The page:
Back in March of 2019, Spotify named Apple in a European Union antitrust complaint, centering in part on the 30 percent fee that third-party companies must pay on certain App Store transactions. Now, nearly two years later, EU officials are taking the complaint seriously, and charges could be forthcoming for Apple.
To recap, Spotify (and specifically CEO Daniel Ek) publicly unveiled its EU antitrust complaint against Apple in a blog post, noting at the outset that it had moved forward with the action only “after careful consideration.”
The Stockholm-based streaming platform also maintained that Apple’s rules “purposely limit choice and stifle innovation” – before linking to a standalone website, “Time to Play Fair,” featuring a more comprehensive breakdown of its qualms as well as regular updates about the status of the complaint.
Apple promptly responded with a blog post of its own, entitled “Addressing Spotify’s claims,” defending the App Store and the fee for in-app digital transactions.
“Spotify seeks to keep all the benefits of the App Store ecosystem — including the substantial revenue that they draw from the App Store’s customers — without making any contributions to that marketplace,” Apple wrote, prior to highlighting Spotify’s alleged failure to mention that the 30 percent fee “drops to 15 percent” after the first year of an annual subscription.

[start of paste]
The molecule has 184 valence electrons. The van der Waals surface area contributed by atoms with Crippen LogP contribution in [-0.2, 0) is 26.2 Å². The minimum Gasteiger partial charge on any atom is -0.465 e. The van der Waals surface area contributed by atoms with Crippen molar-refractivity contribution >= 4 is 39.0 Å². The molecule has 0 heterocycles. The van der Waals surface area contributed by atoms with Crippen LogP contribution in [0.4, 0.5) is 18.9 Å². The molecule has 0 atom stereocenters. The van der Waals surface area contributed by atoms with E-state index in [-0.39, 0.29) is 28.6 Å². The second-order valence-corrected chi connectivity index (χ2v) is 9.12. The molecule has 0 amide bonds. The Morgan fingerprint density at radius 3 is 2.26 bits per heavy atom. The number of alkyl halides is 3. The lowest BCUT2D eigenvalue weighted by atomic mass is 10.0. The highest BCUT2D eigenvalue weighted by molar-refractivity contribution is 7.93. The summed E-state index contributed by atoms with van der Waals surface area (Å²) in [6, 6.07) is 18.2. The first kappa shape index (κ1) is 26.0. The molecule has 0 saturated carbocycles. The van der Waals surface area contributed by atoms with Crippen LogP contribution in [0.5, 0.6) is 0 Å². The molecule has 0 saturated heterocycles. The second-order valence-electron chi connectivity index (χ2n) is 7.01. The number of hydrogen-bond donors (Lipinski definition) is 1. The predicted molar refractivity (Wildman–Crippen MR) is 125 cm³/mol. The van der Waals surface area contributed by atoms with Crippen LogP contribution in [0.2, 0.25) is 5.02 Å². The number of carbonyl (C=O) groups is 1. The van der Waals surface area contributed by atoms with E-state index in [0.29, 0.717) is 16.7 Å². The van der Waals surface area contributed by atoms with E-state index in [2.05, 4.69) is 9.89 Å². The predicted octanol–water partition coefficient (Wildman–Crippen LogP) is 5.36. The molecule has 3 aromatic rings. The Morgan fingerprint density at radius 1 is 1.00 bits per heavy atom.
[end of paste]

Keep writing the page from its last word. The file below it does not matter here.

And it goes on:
Then, in mid-June of 2020, the European Commission (the EU’s executive branch) formally revealed that it had launched two investigations into Apple’s business practices, pertaining to Spotify’s complaint as well as a separate complaint from Rakuten-owned e-book company Kobo.
The first of these inquiries would seek to determine whether Apple’s App Store terms “violate EU competition rules,” the Commission indicated, with the second analysis focusing on possible competition-rule infractions with regard to Apple Pay itself. And about one week after these probes came to light, some suggested that U.S. government officials were considering launching an antitrust investigation against Apple.
Now, however, the European Union – which has fined Google nearly $10 billion to date – may be preparing to issue Apple a charge sheet based upon Spotify’s complaint “in the coming weeks,” according to a report from Reuters.
Two anonymous sources with knowledge of the matter also relayed that the Commission could provide Apple with a statement of objections – or a written collection of “the objections raised against them” – before the start of summer.
Separately, Fortnite creator Epic Games remains embroiled in a high-profile legal battle with Apple – once again centering on the Cupertino-headquartered company’s App Store fee – and the lawsuit is officially set to head to trial on May 3rd, nearly nine months after the underlying dispute went public.